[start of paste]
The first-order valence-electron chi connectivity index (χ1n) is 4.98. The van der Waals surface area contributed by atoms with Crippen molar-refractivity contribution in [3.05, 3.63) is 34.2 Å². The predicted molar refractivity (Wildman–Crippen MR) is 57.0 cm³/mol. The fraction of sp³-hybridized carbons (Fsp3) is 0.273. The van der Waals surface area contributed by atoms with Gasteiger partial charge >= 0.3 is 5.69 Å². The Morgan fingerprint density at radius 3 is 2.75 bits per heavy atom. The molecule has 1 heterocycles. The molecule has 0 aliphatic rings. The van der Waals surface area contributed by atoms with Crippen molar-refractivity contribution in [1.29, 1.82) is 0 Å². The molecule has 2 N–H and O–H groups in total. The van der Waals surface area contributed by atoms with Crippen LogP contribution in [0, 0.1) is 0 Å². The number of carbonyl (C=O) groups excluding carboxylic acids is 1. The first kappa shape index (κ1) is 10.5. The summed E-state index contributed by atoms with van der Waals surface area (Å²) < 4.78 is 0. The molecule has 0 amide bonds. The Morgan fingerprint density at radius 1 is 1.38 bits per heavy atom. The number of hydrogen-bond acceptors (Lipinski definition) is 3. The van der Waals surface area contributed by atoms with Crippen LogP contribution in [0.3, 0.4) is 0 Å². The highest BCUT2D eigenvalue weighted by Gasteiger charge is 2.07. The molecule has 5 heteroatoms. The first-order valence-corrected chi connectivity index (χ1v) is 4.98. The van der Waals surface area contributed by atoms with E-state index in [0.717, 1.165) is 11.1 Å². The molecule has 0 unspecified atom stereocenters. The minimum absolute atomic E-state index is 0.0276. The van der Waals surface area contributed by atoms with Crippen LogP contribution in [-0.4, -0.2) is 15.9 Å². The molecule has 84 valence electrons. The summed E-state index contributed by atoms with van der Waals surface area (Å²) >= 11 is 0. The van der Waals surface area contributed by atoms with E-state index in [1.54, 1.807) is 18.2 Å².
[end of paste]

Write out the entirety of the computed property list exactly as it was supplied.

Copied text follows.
The first-order valence-electron chi connectivity index (χ1n) is 4.98. The van der Waals surface area contributed by atoms with Crippen molar-refractivity contribution in [3.05, 3.63) is 34.2 Å². The predicted molar refractivity (Wildman–Crippen MR) is 57.0 cm³/mol. The fraction of sp³-hybridized carbons (Fsp3) is 0.273. The van der Waals surface area contributed by atoms with Gasteiger partial charge >= 0.3 is 5.69 Å². The Morgan fingerprint density at radius 3 is 2.75 bits per heavy atom. The molecule has 1 heterocycles. The molecule has 0 aliphatic rings. The van der Waals surface area contributed by atoms with Crippen molar-refractivity contribution in [1.29, 1.82) is 0 Å². The molecule has 2 N–H and O–H groups in total. The van der Waals surface area contributed by atoms with Crippen LogP contribution in [0, 0.1) is 0 Å². The number of carbonyl (C=O) groups excluding carboxylic acids is 1. The first kappa shape index (κ1) is 10.5. The summed E-state index contributed by atoms with van der Waals surface area (Å²) < 4.78 is 0. The molecule has 0 amide bonds. The Morgan fingerprint density at radius 1 is 1.38 bits per heavy atom. The number of hydrogen-bond acceptors (Lipinski definition) is 3. The van der Waals surface area contributed by atoms with Crippen LogP contribution in [0.3, 0.4) is 0 Å². The highest BCUT2D eigenvalue weighted by Gasteiger charge is 2.07. The molecule has 5 heteroatoms. The first-order valence-corrected chi connectivity index (χ1v) is 4.98. The van der Waals surface area contributed by atoms with E-state index in [0.717, 1.165) is 11.1 Å². The molecule has 0 unspecified atom stereocenters. The minimum absolute atomic E-state index is 0.0276. The van der Waals surface area contributed by atoms with Crippen LogP contribution in [-0.4, -0.2) is 15.9 Å². The molecule has 84 valence electrons. The summed E-state index contributed by atoms with van der Waals surface area (Å²) >= 11 is 0. The van der Waals surface area contributed by atoms with E-state index in [1.54, 1.807) is 18.2 Å².